If you're thinking of buying this product using a cashback deal why not use the road.cc Top Cashback page and get some top cashback while helping to support your favourite independent cycling website
Make and model: Factor Vis Vires
Size tested: 56
State the frame and fork material and method of construction. List the components used to build up the bike.
In 2007, bf1systems® turned their attention and focus towards producing the next evolutionary step in road racing bicycles and in 2009 launched the FACTOR001. The ground-breaking design left an indelible impression on bike designs worldwide. Incorporating advanced electronics with over 100 channels of bio-metric data, full hydraulic disc brakes, and lithium polymer battery system supplying power to the on-board computer, sensors, and Shimano Di2 shifting system simultaneously, the FACTOR001 was a bike like no other.
Tell us what the bike is for, and who it's aimed at. What do the manufacturers say about it? How does that compare to your own feelings about the bike?
Standard features include Team Orange paint scheme, Shimano Dura Ace Di2, Factor® Power Cranks, Garmin 810 computer with HRM strap, integrated wheel speed sensor, 45 clincher aero wheels and Factor® AeroComfort bicycle transport bag.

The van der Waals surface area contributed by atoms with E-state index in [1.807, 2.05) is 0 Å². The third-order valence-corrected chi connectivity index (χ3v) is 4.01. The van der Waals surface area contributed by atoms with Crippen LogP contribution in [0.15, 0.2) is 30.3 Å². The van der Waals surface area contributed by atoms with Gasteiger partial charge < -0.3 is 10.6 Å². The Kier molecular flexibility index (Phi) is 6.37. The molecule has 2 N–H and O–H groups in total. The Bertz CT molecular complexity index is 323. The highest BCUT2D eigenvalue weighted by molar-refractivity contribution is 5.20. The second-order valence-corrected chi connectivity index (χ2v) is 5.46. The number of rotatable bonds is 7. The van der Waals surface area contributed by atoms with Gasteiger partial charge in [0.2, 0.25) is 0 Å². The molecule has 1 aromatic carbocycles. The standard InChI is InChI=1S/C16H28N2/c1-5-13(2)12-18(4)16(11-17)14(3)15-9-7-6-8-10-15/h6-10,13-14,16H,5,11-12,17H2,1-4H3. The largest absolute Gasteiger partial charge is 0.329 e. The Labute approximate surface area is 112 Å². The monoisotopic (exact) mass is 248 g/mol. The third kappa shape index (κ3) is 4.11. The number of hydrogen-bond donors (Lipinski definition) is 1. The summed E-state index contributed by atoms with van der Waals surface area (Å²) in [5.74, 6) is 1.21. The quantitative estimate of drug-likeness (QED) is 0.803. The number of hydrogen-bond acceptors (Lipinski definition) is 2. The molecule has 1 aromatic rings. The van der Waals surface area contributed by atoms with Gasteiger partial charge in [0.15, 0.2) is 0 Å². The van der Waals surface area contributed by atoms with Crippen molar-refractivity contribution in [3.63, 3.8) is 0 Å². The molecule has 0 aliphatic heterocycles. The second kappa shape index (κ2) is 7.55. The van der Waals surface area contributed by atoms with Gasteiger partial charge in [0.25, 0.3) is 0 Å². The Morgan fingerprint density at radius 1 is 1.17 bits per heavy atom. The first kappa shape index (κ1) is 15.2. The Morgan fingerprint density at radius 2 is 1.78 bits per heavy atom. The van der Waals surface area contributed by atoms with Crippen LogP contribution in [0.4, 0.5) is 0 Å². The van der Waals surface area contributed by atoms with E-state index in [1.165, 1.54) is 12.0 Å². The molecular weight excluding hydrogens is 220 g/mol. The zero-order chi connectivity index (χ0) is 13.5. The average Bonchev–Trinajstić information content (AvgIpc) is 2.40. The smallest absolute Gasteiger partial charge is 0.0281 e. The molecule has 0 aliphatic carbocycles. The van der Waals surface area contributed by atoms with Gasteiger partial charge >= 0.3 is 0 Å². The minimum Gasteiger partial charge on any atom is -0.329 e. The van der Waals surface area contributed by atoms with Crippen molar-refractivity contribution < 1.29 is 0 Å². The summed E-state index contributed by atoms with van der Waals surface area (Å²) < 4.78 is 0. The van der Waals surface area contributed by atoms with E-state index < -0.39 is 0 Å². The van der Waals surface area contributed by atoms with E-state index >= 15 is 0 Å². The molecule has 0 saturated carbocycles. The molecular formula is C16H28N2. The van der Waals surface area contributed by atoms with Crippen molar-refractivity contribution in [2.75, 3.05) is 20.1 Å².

Tell us about the build quality and finish of the frame and fork?
Tell us about the materials used in the frame and fork?
Full carbon fibre frame and fork.
Tell us about the geometry of the frame and fork?
Fairly regular road race stuff, 73.25 degree head angle, 70 degree seat angle, 56.2cm top tube and 985mm wheelbase.
How was the bike in terms of height and reach? How did it compare to other bikes of the same stated size?
Fitted like a glove.
Was the bike comfortable to ride? Tell us how you felt about the ride quality.
For an aero bike with such a high level of stiffness, it was impressively comfortable, more so at the back than the front really.
Did the bike feel stiff in the right places? Did any part of the bike feel too stiff or too flexible?
Oh yes. The front end stiffness is higher than most other bikes, creating very direct handling.
How did the bike transfer power? Did it feel efficient?
Was there any toe-clip overlap with the front wheel? If so, was it a problem?
How would you describe the steering? Was it lively, neutral or unresponsive? Fast and direct.
Tell us some more about the handling. How did the bike feel overall? Did it do particular things well or badly?